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james laube's wine flights archive

Photo by: Greg Gorman
James Laube
Archives

January 2017

The Twist Goes On
Incidences of cork taint remained low in 2016, while twisties held strong
Posted: Jan 27, 2017 10:05am ET
Now that we've finished our annual look back at cork performance in Wine Spectator's Napa office blind tastings from the past year, it appears the incidence of cork taint has remained near last year's all-time low. Meantime, the ranks of those seeking alternatives to natural cork (the most popular of which being twist-offs) are rising, if ever modestly.
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What to Do About Volatile Acidity?
Some wine lovers don't mind a little VA, but more than a touch and you might as well be drinking vinegar
Posted: Jan 20, 2017 4:25pm ET
Have you ever pulled an anticipated bottle up from the cellar only to encounter that telltale whiff of vinegar or nail-polish remover that indicates volatile acidity run rampant? Did you have more bottles? And if so, did you find them just as tart?
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Reading Water, and Vineyards
With floodwaters receding in wine country, a chance to contemplate the ebb and flow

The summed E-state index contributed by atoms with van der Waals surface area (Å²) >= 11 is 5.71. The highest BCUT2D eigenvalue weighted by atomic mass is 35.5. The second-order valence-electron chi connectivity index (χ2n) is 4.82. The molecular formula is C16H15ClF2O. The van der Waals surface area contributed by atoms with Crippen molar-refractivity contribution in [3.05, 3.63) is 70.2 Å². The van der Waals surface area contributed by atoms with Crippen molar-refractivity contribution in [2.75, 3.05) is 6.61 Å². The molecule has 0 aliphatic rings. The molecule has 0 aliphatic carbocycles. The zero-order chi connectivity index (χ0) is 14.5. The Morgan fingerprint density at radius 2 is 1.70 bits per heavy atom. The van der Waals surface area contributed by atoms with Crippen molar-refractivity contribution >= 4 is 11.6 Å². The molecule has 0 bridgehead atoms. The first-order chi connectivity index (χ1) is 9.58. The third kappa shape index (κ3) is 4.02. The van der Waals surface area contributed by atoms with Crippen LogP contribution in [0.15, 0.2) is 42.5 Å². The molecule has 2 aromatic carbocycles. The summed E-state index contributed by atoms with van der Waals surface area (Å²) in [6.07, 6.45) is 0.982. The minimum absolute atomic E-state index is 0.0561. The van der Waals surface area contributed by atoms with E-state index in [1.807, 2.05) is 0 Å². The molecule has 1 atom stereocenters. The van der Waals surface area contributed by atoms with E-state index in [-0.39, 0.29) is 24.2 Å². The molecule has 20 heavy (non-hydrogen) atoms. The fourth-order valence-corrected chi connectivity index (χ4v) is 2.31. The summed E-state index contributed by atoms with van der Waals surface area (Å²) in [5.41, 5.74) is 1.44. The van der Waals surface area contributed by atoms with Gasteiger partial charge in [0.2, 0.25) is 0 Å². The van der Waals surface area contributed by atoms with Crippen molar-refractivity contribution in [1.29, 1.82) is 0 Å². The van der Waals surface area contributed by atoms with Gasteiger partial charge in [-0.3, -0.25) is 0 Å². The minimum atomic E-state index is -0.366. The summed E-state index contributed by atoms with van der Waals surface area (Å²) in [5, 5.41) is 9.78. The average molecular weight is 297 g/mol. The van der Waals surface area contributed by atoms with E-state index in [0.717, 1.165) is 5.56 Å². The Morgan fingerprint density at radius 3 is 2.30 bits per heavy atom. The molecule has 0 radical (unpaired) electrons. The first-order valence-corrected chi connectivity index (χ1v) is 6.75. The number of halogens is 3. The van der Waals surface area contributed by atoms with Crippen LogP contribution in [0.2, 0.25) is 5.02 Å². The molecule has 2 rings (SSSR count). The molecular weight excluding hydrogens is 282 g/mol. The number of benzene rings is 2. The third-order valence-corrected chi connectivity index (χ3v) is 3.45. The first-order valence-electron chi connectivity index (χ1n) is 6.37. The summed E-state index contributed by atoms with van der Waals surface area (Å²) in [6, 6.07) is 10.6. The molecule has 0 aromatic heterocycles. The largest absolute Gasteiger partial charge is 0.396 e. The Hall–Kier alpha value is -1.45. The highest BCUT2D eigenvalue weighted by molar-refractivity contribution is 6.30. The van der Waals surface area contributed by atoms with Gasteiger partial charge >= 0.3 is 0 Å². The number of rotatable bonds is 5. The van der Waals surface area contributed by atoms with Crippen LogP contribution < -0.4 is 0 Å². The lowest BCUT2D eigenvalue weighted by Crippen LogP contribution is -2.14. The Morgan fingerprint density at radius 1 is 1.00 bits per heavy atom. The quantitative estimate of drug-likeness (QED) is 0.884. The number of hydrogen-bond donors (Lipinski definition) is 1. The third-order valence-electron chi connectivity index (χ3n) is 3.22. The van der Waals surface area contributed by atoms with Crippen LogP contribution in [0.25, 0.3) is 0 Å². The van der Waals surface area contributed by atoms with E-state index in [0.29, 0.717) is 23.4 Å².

Posted: Jan 17, 2017 12:25pm ET

I've been browsing through How to Read Water: Clues and Patterns from Puddles to the Sea, by Tristan Gooley (The Experiment, 2016, 400 pages, $20). There's nothing in the book about wine, per se, but anyone with an interest in viticulture will know how critical bodies of water and precipitation are to it. Gooley is the author of The Lost Art of Reading Nature's Signs and The Natural Navigator; hikers, campers and stargazers are his target audience, but with water making headlines in California wine country last week, his newest title might be of interest to vintners too.


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The Fleeting Comfort of Wet Weather
This week's flooding is but a short-term respite from a long-term concern
Posted: Jan 11, 2017 12:55pm ET

Northern California has been deluged with rain since this past Friday, and with that, its immediate water woes have evaporated. But they will persist in the long term. The main reason is that California is more or less a vast desert, albeit one with a potentially (and once) rich water supply.

A double-barreled storm that began this past weekend has soaked much of the state, boosting the critical snowpack in the Sierra, filling reservoirs and sending rivers and streams to flood levels. It makes the accumulation of water appear easy.


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Courage to the End
Debbie Lewis will be remembered for her wines, but also for her strength
Posted: Jan 6, 2017 12:40pm ET

I visited Lewis Cellars last October, a few days after we'd selected the Lewis 2013 Napa Valley Cabernet as Wine Spectator's 2016 Wine of the Year. I couldn't say a word about it, even though I wanted to, but disguised my visit as a way to fill in a few details about them and their wine.

Debbie Lewis knew she had cancer and was facing impossible odds. Randy had told me she was ill but didn't let on to the fullest extent. I'm not sure if he wanted to face that reality; he wasn't sure she would be up for the visit.


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